To the apparent outrage of some, last night Taoiseach Enda Kenny agreed to defer seeking a conclusion to talks on reducing Ireland’s bail-out interest rate at the two-day EU summit in Brussels. At the IIEA blog, Karl Whelan argued
After a lot of fighting talk about renegotiation during the recent election campaign, the new Irish leader Enda Kenny probably feels a certain amount of pressure to come home from this summit with a deal on the interest rate. My advice, for what it’s worth, is that Mr. Kenny should not place a high priority on gaining a cut in the interest rate at this point. Indeed, there are a number of reasons why a deal that linked the interest rate on the Irish EU loans to the corporate tax rate would be bad for Ireland and bad for Europe.
The Irish Times’ Arthur Beesley had an interesting report on that particular issue in yesterday’s paper
The EU official said senior European figures made the case to French president Nicolas Sarkozy at the last EU summit that “every country has their sacred cows” and that Ireland’s corporate tax fell into that category.
Nevertheless, France continues to exert pressure on the Government to increase the rate in return for lower bailout interest.
In certain other quarters, however, there are tentative indications that Germany may now be willing to accept something other than a manoeuvre on corporate tax as a quid pro quo.
High-level European officials still see potential for an interest rate deal in the draft text of an agreement which European Council president Herman Van Rompuy proposed at the last summit to Mr Kenny.
A source said the text in question cited a “vague commitment to discuss tax co-ordination” but this proved unacceptable to Mr Kenny. “He could have accepted that,” the source said of the text. “In fact, it was very close.”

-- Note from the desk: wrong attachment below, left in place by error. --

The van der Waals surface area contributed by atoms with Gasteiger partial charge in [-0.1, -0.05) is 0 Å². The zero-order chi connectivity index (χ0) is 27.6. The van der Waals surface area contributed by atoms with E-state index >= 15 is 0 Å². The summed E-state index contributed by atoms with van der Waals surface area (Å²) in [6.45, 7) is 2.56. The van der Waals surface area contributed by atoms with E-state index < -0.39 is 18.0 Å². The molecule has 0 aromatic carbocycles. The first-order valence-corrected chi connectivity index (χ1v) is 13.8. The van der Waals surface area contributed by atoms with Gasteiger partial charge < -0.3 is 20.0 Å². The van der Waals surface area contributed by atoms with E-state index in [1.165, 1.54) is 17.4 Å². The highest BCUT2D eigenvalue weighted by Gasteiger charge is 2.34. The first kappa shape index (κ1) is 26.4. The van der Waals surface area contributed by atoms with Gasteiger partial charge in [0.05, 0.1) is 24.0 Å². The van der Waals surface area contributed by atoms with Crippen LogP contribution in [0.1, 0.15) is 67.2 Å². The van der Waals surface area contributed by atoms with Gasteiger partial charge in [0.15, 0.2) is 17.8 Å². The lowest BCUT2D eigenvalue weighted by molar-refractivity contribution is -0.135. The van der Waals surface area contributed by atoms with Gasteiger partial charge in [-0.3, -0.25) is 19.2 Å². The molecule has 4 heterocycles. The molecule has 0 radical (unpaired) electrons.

The source said, however, that the ongoing scrutiny of the banks has assumed increasing importance in the present debate on Ireland. “We are following the situation very closely.”
The EU leaders at the summit also have other things on their minds. There’s the resignation of Portuguese Prime Minister Jose Socrates, after Portugal’s parliament rejected his proposed austerity budget, for a start. From the BBC report on the EU summit
Belgian Finance Minister Didier Reynders said that Portugal’s partners were ready to offer their help, if requested.
“I have always thought that it would be useful to organise aid, simply because that allows [Portugal] to pay less interest on its debt while undergoing restructuring, and therefore make fewer demands, sometimes onerous ones, on [its] people,” he said in Brussels on Thursday.
“If Portugal asks, we will be ready to intervene. For that to happen, there will need to be a plan to bring its finances back to better health and a request to unlock European funds.”
A bail-out for Portugal could total about 80bn euros, analysts say.
In a speech to the German parliament (Bundestag) on Wednesday, Chancellor Angela Merkel said it was “regrettable” that Portuguese MPs had rejected the government’s proposed package of spending cuts and tax rises.
Praising Mr Socrates’ efforts as “courageous”, Mrs Merkel said: “What is needed is a consistent path of consolidation and reform. Yesterday showed how difficult this is.”
And, still everyone’s hero, Robert Peston adds
The understandable consensus among European leaders is that it would be pointless negotiating a long term bail out with Portuguese ministers who may not be in office in a few weeks.
That is the lesson for EU leaders of their Irish rescue mission – where they agreed a bailout plan with the previous government only to see the new government try to unpick it.
With a Portuguese general election looming in a few weeks, far better to negotiate the rescue loans – and corresponding measures to strengthen Portugal’s banks and public-sector finances – after a new government has been chosen by Portugal’s people.
So, as is the way with the eurozone’s fiscal and banking disease, each new shock is met with aspirin and sticking plaster, rather than substantial major treatment and rehabilitation. [added emphasis]
And how is the collective mood now?